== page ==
“We had a fear that waiting with Lewis and waiting another two laps would just put us into a situation where that gap actually got worse to Gasly.”
Vowles adds that “on our calculations, we should have come out just ahead of him” and that “it wasn’t an easy undercut, but it was an achievable undercut”. Gasly, however, emerged on-track 0.2s ahead of Hamilton.
“It was incredibly tight and close but we were wrong, we didn’t undercut,” he says, again citing problems with the tyres. “The difficulty of warming that Hard tyre on the out lap was such that we didn’t complete it.”
On Hamilton and whether he could have gone much longer, Vowles continues: “I think we could have done a couple more laps but certainly we wouldn’t have done 10 more.”
What happened to Bottas’ pit-stop and how can Mercedes avoid it happening in the future?
One of the most dramatic moments of the race, and indeed one that will long pain the team, was when Bottas pitted from second place – only for Mercedes to fail to remove his front right soft tyre.
The team said soon after that the “wheel nut machined onto the axel”, essentially meaning that the wheel gun’s force sanded the wheel nut smooth rather than connecting to the teeth. Vowles says this was due to the wheel gun being applied on the nut at the slightly wrong angle.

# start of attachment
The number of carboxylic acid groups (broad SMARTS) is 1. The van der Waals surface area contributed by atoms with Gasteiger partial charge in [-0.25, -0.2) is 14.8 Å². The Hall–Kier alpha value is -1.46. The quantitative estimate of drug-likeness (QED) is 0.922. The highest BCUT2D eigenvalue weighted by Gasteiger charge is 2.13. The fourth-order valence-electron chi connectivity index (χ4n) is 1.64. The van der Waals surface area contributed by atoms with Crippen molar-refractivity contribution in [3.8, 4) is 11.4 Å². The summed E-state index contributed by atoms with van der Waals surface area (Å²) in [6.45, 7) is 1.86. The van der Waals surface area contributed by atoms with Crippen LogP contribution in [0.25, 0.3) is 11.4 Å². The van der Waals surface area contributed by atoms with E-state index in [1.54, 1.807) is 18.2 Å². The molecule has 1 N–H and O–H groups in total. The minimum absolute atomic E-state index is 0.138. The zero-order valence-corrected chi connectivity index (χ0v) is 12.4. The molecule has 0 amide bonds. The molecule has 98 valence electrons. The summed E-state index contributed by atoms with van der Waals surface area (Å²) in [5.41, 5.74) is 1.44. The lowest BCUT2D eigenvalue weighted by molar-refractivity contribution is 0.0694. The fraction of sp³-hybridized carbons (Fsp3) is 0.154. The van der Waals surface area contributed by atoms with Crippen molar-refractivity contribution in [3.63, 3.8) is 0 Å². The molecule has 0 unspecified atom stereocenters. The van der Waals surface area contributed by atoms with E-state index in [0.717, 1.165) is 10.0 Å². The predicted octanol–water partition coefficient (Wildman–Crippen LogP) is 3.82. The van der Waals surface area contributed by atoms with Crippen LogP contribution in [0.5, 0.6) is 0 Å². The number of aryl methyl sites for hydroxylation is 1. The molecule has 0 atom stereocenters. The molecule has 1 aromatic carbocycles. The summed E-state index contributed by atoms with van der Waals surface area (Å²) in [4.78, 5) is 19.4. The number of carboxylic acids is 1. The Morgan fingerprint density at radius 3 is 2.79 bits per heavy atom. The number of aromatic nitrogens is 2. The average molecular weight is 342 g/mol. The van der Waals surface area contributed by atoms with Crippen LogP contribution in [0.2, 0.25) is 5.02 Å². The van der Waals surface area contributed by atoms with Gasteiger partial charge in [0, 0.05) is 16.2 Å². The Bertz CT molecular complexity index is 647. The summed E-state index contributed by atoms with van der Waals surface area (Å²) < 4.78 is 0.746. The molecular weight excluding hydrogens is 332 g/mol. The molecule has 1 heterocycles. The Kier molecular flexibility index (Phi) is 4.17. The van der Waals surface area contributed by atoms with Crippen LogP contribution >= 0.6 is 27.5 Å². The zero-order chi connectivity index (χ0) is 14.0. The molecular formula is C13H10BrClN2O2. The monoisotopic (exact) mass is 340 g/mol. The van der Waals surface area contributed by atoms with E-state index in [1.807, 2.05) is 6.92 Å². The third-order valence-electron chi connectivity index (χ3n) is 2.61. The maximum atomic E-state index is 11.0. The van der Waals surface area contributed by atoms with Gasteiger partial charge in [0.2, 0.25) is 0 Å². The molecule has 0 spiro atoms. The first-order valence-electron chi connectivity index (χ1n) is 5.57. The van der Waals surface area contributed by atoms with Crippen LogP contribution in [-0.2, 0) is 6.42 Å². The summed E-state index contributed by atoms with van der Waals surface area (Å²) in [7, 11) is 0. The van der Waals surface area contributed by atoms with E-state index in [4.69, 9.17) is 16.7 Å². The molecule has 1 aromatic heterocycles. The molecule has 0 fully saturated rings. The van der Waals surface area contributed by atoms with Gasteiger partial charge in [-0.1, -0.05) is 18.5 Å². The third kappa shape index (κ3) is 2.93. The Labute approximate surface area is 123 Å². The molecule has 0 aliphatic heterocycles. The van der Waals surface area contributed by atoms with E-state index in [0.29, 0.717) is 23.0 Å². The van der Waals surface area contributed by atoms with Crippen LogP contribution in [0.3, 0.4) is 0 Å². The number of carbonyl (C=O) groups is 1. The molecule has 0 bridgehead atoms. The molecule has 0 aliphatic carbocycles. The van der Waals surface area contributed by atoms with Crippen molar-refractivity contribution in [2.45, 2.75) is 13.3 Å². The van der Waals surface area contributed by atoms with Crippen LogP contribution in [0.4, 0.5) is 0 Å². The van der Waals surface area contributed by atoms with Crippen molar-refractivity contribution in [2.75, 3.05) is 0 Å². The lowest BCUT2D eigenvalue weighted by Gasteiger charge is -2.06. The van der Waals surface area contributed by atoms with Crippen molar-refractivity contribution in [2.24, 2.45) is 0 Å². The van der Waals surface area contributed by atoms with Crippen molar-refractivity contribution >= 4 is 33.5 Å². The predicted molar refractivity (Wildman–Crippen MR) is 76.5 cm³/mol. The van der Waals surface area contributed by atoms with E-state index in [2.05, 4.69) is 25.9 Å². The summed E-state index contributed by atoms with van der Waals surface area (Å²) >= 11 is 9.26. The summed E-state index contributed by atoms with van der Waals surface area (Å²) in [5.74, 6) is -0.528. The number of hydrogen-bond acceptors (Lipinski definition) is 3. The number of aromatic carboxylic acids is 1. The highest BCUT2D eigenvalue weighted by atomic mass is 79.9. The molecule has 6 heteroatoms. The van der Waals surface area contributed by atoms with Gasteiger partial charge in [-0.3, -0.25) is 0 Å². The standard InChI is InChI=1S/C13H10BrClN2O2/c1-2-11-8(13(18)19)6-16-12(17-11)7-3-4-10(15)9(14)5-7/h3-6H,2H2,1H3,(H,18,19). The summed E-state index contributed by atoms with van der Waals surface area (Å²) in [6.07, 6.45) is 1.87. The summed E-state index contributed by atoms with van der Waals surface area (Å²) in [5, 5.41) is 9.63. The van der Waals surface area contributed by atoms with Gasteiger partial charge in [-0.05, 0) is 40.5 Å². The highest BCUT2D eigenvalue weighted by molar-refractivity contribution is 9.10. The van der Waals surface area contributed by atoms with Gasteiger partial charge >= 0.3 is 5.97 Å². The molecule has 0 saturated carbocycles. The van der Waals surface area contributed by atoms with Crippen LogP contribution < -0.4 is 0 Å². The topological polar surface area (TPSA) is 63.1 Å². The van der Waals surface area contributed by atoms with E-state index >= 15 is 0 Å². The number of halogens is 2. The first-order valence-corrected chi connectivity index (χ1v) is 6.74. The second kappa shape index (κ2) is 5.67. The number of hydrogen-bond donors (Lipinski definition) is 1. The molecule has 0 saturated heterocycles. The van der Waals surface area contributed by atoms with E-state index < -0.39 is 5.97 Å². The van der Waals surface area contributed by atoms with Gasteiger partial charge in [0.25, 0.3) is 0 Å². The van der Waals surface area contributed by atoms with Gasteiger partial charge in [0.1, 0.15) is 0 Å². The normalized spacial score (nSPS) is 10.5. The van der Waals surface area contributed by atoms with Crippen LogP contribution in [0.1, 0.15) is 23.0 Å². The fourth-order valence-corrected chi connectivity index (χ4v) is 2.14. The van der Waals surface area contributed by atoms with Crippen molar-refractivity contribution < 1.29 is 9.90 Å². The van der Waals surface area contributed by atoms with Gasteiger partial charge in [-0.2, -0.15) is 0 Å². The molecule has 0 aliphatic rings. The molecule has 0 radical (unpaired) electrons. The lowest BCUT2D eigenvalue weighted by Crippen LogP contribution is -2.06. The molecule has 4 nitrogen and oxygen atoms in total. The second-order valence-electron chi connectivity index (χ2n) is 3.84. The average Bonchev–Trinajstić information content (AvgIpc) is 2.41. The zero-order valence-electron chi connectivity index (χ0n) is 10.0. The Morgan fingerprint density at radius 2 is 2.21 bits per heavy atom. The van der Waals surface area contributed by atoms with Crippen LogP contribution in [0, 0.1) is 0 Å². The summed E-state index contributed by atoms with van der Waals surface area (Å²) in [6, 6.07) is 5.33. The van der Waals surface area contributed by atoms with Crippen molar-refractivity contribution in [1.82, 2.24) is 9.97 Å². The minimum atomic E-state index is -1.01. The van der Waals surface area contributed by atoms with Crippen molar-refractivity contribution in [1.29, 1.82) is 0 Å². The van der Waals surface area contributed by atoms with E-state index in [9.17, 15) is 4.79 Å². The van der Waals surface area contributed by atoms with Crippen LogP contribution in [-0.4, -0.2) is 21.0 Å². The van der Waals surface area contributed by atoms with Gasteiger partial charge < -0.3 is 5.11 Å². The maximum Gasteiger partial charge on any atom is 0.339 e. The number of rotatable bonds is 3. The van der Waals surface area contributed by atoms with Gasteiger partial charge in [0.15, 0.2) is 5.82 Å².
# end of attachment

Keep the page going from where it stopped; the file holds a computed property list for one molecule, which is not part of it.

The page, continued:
“The gun is an incredibly powerful gun, such that you can actually see the mechanics having to restrain themselves holding themselves to the ground otherwise they get rotated with it at the same time,” says Vowles.
“It’s an impact force and what happens is the nut typically loosens in four or five impacts against it. A hammering action.
“Now, what happened is we came on slightly angled, so when the socket was now connected to the nut, it slightly angled relative to it and as a result of that, now instead of distributing the load across all of the nut, it was across a small section and that tore the metal clean off and in fact, all of the metal was now removed from the nut.
“As a result of that, the nut was in place and we were unable to remove it.”
The issue was so severe that Mercedes were unable to remove the tyre in Monaco and we intending to do so back at the factory.
“Clearly, it’s a circumstance that cost Valtteri dearly and cost the team dearly and one that we are going to put steps in place to mitigate,” says Vowles.